Table 2

Factors associated with benefit from neoadjuvant chemotherapy in non-small-cell lung cancer

Factors

All trials

Stage 1 to 3 (mixed-stage trials)

Stage 3

 
 

B (95% CI)a

P value

B (95% CI)

P value

B (95% CI)

P value

Disease characteristics

      

Histology (squamous cell fraction)

−0.00 (−0.01 to 0.00)

0.600

0.00 (−0.01 to 0.01)

0.536

−0.00 (−0.01 to 0.00)

0.261

Stage (1 to 3 vs 3 only)

−0.06 (−0.17 to 0.05)

0.256

NRb

NRb

NRb

NRb

Treatment characteristics

      

Platinum type (carboplatin vs cisplatin based)

−0.07 (−0.15 to 0.04)

0.205

−0.05 (−0.18 to 0.09)

0.411

NRc

NRc

Generation of drugs (older vs third-generation agent protocol)

−0.03 (−0.09 to 0.14)

0.639

−0.04 (−0.19 to 0.11)

0.572

−0.09 (−0.16 to 0.34)

0.373

Number of drugs (2 vs 2 to 3 vs 3 drugs)

−0.01 (−0.09 to 0.06)

0.695

−0.03 (−0.04 to 0.11)

0.303

−0.18 (−0.27 to −0.08)

0.006

Number of chemotherapy cycles

0.00 (−0.09 to 0.10)

0.955

−0.04 (−0.19 to 0.11)

0.572

−0.01 (−0.23 to 0.21)

0.871

Trial characteristics

      

Trial sized

0.00 (−0.01 to 0.01)

0.569

−0.00 (−0.02 to 0.01)

0.530

0.01 (−0.02 to 0.03)

0.514

Publication year

0.01 (−0.01 to 0.02)

0.605

−0.00 (−0.02 to 0.01)

0.535

0.03 (−0.03 to 0.09)

0.215

Origin of study (European vs Asian vs US)

−0.01 (−0.10 to 0.08)

0.885

0.03 (−0.09 to 0.15)

0.566

0.03 (−0.03 to 0.34)

0.841

Trial quality scoree

0.03 (−0.04 to 0.09)

0.373

0.04 (−0.03 to 0.10)

0.186

0.12 (−0.16 to 0.40)

0.300

aRegression coefficient and 95% confidence interval.

bNot relevant.

cAnalysis not performed due to insufficient number of trials in that subgroup.

dSquare root transformation. For analyses for trial size, analyses have not been weighed for trial size.

eOver a scale from 0 to 3, depending on randomization method (details given vs not given), stratification criteria (reported vs not reported) and trial type (reported in full text or abstract).

When only trials recruiting solely stage 3 patients were considered, patients who received three drugs obtained a 35% reduction in hazard ratio for mortality compared to those that received two to three drugs (hazard ratio = 0.53 in three drug trials, versus 0.81 in two to three drug, heterogeneous treatment design trials). In the only trial utilizing two drugs, neoadjuvant chemotherapy was associated with a 19% increased risk of mortality over no neoadjuvant chemotherapy (hazard ratio = 1.19).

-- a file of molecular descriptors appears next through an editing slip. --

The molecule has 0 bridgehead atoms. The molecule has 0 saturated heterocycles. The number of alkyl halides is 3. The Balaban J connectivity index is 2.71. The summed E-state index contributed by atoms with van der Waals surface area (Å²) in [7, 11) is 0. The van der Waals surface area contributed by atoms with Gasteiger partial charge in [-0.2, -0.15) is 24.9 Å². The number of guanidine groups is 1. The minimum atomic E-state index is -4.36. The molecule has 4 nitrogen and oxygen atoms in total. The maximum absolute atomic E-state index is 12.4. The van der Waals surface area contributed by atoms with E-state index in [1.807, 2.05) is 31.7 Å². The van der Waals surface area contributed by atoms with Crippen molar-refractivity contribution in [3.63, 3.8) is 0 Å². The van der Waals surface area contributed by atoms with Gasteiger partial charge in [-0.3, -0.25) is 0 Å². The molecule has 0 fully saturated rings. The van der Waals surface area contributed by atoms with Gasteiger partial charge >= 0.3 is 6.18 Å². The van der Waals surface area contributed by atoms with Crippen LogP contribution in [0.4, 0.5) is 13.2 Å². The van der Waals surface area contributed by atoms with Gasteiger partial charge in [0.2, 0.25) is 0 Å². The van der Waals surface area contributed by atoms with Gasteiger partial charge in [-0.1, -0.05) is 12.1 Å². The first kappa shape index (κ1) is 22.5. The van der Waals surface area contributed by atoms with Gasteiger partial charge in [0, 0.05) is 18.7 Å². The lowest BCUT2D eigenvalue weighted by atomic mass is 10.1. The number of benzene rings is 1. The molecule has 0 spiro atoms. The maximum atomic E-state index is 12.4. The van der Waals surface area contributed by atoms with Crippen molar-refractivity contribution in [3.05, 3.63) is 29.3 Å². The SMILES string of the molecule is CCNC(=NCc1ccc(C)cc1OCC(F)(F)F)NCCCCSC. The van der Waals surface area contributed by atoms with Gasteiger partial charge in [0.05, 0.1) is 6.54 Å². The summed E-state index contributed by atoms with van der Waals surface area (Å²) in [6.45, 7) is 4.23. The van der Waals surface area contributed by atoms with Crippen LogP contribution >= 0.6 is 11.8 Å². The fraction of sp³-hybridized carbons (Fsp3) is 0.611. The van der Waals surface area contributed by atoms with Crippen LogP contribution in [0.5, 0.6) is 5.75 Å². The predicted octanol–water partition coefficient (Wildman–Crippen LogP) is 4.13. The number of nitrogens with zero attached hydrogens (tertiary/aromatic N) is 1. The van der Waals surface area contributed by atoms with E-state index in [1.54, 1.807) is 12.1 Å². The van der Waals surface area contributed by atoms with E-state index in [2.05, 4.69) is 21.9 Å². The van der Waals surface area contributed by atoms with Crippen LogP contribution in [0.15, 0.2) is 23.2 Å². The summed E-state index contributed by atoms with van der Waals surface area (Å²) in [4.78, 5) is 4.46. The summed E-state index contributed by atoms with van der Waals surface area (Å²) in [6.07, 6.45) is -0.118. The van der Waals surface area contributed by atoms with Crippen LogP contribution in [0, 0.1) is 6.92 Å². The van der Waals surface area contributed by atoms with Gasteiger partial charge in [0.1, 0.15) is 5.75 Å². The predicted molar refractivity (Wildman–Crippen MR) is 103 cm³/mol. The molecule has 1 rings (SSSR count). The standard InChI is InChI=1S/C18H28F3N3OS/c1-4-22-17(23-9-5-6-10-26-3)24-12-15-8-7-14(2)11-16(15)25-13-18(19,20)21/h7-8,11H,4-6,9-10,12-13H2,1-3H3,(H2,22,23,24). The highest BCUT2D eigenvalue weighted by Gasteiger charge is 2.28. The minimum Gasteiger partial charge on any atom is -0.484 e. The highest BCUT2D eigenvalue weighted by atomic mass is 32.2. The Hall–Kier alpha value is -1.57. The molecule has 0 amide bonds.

The association with NCT benefit of protocols with two or three chemotherapeutics in stage 3 or other stages is represented in Figure 1. As only a minority of the trials reported data on the toxicity of NCT, we did not conduct a separate analysis to define correlates of toxicity.
Figure 1

Number of drugs in the neoadjuvant protocol and risk of death with respect to stage of non-small-cell lung cancer. This figure shows the activity of different numbers of chemotherapy drugs in the neoadjuvant chemotherapy protocol in different stages of disease.

Discussion

We show for the first time that if NCT is to be used, a higher number of chemotherapy drugs in the treatment protocol may be associated with decreased mortality in stage 3 NSCLC. However, in contrast, the most recent individual patient data (IPD) meta-analysis failed to demonstrate any factor that was associated with NCT benefit in NSCLC [8]. It would be worthwhile to test the validity of our hypothesis in this IPD meta-analysis dataset. Of note, in the literature, a large NCT RCT with three drug protocols containing third-generation agents with at least three cycles of treatment and conducted solely in stage 3 NSCLC patients is lacking. To have such a RCT would obviously provide great insight into the current management of stage 3 disease in NSCLC.

Third-generation three-drug protocols have previously been tried in small trials in the setting of stage 3 NSCLC [27, 28]. Gemcitabine, vinorelbine, cisplatin (GVP) particularly, appear to be promising among these regimens, with a pathological complete response rate of 25% [27]. Therefore, future RCTs using these three-drug protocols for NCT are warranted. In addition, proper staging in these future trials of distant disease as well as of mediastinum before and after NCT, with positron emission tomography-computed tomography (PET-CT), other imaging modalities, and invasive and non-invasive means of pathological mediastinal evaluation better helping to properly quantify the amount of benefit from these protocols.